The equivalent of more than 200 million school years are lost each year in low income countries as a result of ill health, and the impact on learning and cognition is equivalent to a deficit of more than 630 million IQ points.
School health and nutrition programmes contribute to health outcomes and are cost effective for school access and completion (see World Bank Education Pages).
The Fundamental Importance of Education
Education is fundamental to sustainable development. It enables people to be more productive, to earn a better living and enjoy a better quality of life, while also contributing to a country’s overall economic growth. Education is critical for breaking the poverty cycle and its importance is reflected in the commitments of the Millennium Development Goals (MDGs) and Education for All (EFA).
The Links Between Health and Education
The links between health and education are reciprocal; not only is good health important for children to make the most of their educational opportunities, but the educational setting (both formal and informal) can be important in promoting good health. Compelling evidence indicates that good health and nutrition are prerequisites for effective learning.
School health and nutrition (SHN) interventions have been shown to improve children’s health and nutrition as well as their learning potential and future life choices. Health promotion can happen directly through teaching health and nutrition knowledge and practices, as well as indirectly with education itself acting as a “social vaccine” especially in the case of HIV prevention (Jukes et al. 2007).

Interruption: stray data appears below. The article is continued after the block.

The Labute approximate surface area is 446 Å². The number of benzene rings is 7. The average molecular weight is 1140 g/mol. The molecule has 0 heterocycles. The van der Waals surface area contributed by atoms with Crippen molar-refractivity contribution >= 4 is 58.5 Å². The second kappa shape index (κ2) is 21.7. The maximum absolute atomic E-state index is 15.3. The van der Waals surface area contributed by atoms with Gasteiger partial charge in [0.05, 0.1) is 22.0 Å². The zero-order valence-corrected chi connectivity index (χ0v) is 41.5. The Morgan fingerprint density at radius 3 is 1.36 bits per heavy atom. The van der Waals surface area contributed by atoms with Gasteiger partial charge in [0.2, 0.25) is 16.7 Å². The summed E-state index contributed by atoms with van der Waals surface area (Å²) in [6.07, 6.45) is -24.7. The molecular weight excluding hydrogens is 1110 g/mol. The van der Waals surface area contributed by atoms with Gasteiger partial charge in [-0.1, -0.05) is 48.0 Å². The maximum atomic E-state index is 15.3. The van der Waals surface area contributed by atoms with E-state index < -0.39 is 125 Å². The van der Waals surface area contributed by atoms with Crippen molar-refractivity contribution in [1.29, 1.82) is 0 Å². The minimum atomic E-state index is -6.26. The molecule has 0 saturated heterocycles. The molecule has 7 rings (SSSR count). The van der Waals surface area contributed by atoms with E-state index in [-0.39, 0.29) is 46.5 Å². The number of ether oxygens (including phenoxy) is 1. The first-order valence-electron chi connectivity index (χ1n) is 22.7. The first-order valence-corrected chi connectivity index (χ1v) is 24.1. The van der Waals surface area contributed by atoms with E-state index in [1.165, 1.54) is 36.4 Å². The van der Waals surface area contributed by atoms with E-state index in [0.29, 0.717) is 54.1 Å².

Learn more about the important link between health and education in the following pages:
- Jukes, MCH, LJ Drake, DAP Bundy (2008). School Health, Nutrition and Education for All: Levelling the Playing Field. Cambridge, MA, CABI Publishing.
- de Walque, D, JS Nakiyingi-Miiro, J Busingye, JA Whitworth (2005)“Changing association between schooling levels and HIV-1 infection over 11 years in a rural population cohort in south-west Uganda.” Tropical Medicine & International Health:Volume 10(10) October 2005 p 993-1001.
- WHO (1996) Strengthening Interventions to reduce helminth Infections: An entry point for the development of Health-Promoting Schools.
- USAID (2011) Designing Effective Education Programs for School Health Programs
- FRESH Focusing Resources on Effective School Health
As part of the WHO Information Series on School Health see the various useful documents: